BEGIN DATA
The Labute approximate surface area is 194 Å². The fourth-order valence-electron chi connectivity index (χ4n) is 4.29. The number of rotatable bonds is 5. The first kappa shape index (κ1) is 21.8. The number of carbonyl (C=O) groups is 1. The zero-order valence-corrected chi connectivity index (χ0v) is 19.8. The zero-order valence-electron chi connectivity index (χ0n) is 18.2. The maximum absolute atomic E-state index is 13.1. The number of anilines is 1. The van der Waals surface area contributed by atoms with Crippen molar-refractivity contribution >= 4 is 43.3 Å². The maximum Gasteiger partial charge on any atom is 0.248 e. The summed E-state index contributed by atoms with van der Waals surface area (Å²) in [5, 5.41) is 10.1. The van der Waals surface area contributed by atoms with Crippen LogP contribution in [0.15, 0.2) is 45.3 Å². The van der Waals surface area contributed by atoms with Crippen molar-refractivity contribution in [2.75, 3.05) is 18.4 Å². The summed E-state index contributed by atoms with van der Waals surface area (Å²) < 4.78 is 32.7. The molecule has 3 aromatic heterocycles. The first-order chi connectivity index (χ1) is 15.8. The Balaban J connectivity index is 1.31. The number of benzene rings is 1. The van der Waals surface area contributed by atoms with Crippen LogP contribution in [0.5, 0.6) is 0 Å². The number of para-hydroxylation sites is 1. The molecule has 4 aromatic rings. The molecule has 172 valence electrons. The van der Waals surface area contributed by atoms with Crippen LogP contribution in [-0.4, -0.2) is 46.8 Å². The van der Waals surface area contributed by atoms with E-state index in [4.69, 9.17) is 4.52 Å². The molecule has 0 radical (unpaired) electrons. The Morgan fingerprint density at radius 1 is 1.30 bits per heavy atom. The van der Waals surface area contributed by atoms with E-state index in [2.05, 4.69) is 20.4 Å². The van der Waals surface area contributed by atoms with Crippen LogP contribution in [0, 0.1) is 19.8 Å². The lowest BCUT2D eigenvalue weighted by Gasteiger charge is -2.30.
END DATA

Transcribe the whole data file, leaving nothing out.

The Labute approximate surface area is 194 Å². The fourth-order valence-electron chi connectivity index (χ4n) is 4.29. The number of rotatable bonds is 5. The first kappa shape index (κ1) is 21.8. The number of carbonyl (C=O) groups is 1. The zero-order valence-corrected chi connectivity index (χ0v) is 19.8. The zero-order valence-electron chi connectivity index (χ0n) is 18.2. The maximum absolute atomic E-state index is 13.1. The number of anilines is 1. The van der Waals surface area contributed by atoms with Crippen molar-refractivity contribution >= 4 is 43.3 Å². The maximum Gasteiger partial charge on any atom is 0.248 e. The summed E-state index contributed by atoms with van der Waals surface area (Å²) in [5, 5.41) is 10.1. The van der Waals surface area contributed by atoms with Crippen LogP contribution in [0.15, 0.2) is 45.3 Å². The van der Waals surface area contributed by atoms with Crippen molar-refractivity contribution in [2.75, 3.05) is 18.4 Å². The summed E-state index contributed by atoms with van der Waals surface area (Å²) < 4.78 is 32.7. The molecule has 3 aromatic heterocycles. The first-order chi connectivity index (χ1) is 15.8. The Balaban J connectivity index is 1.31. The number of benzene rings is 1. The van der Waals surface area contributed by atoms with Crippen LogP contribution in [0.5, 0.6) is 0 Å². The number of para-hydroxylation sites is 1. The molecule has 4 aromatic rings. The molecule has 172 valence electrons. The van der Waals surface area contributed by atoms with Crippen LogP contribution in [-0.4, -0.2) is 46.8 Å². The van der Waals surface area contributed by atoms with E-state index in [4.69, 9.17) is 4.52 Å². The molecule has 0 radical (unpaired) electrons. The Morgan fingerprint density at radius 1 is 1.30 bits per heavy atom. The van der Waals surface area contributed by atoms with E-state index in [2.05, 4.69) is 20.4 Å². The van der Waals surface area contributed by atoms with Crippen LogP contribution in [0, 0.1) is 19.8 Å². The lowest BCUT2D eigenvalue weighted by Gasteiger charge is -2.30.